The race takes place on the northern edges of the San Gabriels, where the mountains meet the desert. I’d read race reports from former winners Krissy Moehl and Devon Crosby-Helms, so when the opportunity arose to run the race myself, I was excited by the chance.
I arrived early on Friday to visit the poppy fields of Antelope Valley, and here’s where I had the first of many “SoCal is beautiful” moments. If you travel to Leona and don’t make time for the poppies, then you really need to think about rearranging your priorities. I would never have believed the intensity of color if I hadn’t been there myself.
My Aunt, who was playing hostess for the weekend, gave me a tour of the poppy fields. It was breathtaking. I kept imagining how amazing it would be to go on a run through these fields. Truly, heaven.
The race started at 6:00 am at the Lake Hughes Community Center, and it wasn’t until I looked around and saw runners sporting headlamps that I realized that the sun rises later this far south. Crap! Fortunately, by the time we were all gathered on the bridge, the sun was just emitting a glow beneath the blanket of the eastern horizon. It appeared I wouldn’t trip and kill myself in mile-one after all!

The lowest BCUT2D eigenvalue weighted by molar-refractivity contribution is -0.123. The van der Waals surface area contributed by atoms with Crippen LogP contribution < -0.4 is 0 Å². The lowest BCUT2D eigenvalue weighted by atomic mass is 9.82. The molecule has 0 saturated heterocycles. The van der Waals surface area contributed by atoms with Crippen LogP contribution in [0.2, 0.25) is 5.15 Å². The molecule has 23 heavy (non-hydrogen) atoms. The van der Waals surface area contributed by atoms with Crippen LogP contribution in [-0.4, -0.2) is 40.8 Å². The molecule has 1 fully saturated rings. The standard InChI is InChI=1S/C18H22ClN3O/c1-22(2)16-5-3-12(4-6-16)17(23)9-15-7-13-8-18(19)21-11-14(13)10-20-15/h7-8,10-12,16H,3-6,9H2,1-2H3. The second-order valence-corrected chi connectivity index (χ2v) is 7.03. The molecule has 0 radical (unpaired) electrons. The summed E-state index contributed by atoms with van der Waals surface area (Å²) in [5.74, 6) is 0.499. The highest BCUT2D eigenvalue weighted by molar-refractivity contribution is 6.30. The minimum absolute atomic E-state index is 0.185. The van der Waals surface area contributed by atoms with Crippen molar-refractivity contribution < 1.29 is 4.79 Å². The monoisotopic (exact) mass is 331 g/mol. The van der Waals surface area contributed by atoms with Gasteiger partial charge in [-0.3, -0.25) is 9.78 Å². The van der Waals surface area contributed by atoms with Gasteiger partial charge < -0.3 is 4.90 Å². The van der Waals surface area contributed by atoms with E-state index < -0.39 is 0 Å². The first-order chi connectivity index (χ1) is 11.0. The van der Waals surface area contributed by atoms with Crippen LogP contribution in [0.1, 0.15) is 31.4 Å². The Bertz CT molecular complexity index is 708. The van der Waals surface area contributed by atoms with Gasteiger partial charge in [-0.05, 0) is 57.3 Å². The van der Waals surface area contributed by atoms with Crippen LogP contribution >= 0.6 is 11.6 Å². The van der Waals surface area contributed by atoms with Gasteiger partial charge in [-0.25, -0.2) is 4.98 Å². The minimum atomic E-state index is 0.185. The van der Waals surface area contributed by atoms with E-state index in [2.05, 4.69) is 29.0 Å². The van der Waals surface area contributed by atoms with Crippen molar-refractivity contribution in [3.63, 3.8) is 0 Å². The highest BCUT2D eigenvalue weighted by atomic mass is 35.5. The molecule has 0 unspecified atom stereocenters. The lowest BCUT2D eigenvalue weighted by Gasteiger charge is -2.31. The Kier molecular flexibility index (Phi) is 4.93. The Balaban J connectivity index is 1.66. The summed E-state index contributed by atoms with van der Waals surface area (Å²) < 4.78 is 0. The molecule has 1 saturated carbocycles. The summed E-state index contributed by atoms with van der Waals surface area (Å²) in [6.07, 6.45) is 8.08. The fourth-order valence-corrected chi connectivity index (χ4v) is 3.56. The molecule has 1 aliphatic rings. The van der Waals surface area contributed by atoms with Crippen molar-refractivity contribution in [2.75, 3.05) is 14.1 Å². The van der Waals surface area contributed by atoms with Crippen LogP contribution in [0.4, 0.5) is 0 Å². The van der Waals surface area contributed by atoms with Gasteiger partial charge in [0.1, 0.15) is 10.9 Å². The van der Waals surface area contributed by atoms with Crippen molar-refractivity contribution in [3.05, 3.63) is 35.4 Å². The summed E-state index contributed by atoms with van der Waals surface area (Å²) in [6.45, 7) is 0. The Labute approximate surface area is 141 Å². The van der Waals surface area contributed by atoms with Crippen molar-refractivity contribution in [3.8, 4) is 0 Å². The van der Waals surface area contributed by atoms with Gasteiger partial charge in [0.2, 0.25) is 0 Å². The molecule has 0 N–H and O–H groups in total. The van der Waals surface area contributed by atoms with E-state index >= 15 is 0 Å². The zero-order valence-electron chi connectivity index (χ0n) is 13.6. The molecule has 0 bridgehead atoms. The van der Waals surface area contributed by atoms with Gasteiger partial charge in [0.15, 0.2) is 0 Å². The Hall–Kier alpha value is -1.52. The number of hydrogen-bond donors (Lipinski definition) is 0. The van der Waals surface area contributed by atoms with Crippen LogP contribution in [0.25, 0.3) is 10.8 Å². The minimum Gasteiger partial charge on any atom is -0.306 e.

The first 8.5 miles to aid station #1 were all on a fire road, and a good deal of it was uphill. After much studying of the map and elevation profile in the preceding days, I made a blind guess for myself of a 10 hour finish time. The elevation gain was similar to that of the old TRT course, which would make that a pretty ambitious goal, but based on past Leona results, this was clearly a faster course. I couldn’t figure out why this should be, aside from the lower elevation. After the first two hours, I learned exactly why: The trails of Leona are smooth, with easy footing, and the hills are mostly gradual, allowing much more running than I would have expected. It’s a deceptively fast course for a run on the PCT with 9,000 feet of elevation gain.As the sun came up, I fell in with two other runners, Mike and Greg, and we climbed contentedly through the chaparral and scrub oak together. As usual in these kinds of situations, good company and conversation made the miles fly, and there looked to be nothing but a perfect day ahead. When the topic veered toward things like “the difference between the words further and farther,” and “correct usage of lie vs. lay,” I knew I was running with the right crowd. We vied for the title of biggest nerd, but as it turns out, Greg is a writer and teacher of the craft, and Mike is a research scientist at Cal State LA, so we were more or less deadlocked on that competition (although, I’m pretty sure Greg’s surfer-boy haircut keeps him out of the running, officially speaking).
Both men declared their interest in about a 10 hour finish, so I had hopes that we could run together through the day. As the trail evolved into a moderately downhill singletrack, Mike explained the intricacies of his research in proteins and manipulating amino acids. It was fascinating stuff, which I would explain to you here, but it’s top secret, (either that, or I’m incapable of explaining it accurately, but I’m pretty sure he said it was top secret).